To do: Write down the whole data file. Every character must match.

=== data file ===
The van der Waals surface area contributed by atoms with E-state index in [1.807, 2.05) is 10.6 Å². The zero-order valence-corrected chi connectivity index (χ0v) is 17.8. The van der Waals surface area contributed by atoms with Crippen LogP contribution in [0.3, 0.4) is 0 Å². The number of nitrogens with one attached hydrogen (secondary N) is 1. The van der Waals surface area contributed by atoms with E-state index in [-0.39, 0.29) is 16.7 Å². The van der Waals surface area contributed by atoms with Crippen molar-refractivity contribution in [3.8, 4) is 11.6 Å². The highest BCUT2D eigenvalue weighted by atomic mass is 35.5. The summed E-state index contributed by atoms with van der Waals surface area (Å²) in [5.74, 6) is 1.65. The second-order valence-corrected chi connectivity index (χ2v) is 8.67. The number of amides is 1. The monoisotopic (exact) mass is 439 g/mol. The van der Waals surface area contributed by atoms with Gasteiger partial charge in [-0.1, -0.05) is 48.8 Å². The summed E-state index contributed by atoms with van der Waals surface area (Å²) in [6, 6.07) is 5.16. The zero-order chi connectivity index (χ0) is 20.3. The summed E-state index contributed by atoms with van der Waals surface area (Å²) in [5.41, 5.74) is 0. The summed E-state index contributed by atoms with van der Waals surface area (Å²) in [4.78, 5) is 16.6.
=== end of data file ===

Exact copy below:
The van der Waals surface area contributed by atoms with E-state index in [1.807, 2.05) is 10.6 Å². The zero-order valence-corrected chi connectivity index (χ0v) is 17.8. The van der Waals surface area contributed by atoms with Crippen LogP contribution in [0.3, 0.4) is 0 Å². The number of nitrogens with one attached hydrogen (secondary N) is 1. The van der Waals surface area contributed by atoms with E-state index in [-0.39, 0.29) is 16.7 Å². The van der Waals surface area contributed by atoms with Crippen molar-refractivity contribution in [3.8, 4) is 11.6 Å². The highest BCUT2D eigenvalue weighted by atomic mass is 35.5. The summed E-state index contributed by atoms with van der Waals surface area (Å²) in [5.74, 6) is 1.65. The second-order valence-corrected chi connectivity index (χ2v) is 8.67. The number of amides is 1. The monoisotopic (exact) mass is 439 g/mol. The van der Waals surface area contributed by atoms with Gasteiger partial charge in [-0.1, -0.05) is 48.8 Å². The summed E-state index contributed by atoms with van der Waals surface area (Å²) in [6, 6.07) is 5.16. The zero-order chi connectivity index (χ0) is 20.3. The summed E-state index contributed by atoms with van der Waals surface area (Å²) in [5.41, 5.74) is 0. The summed E-state index contributed by atoms with van der Waals surface area (Å²) in [4.78, 5) is 16.6.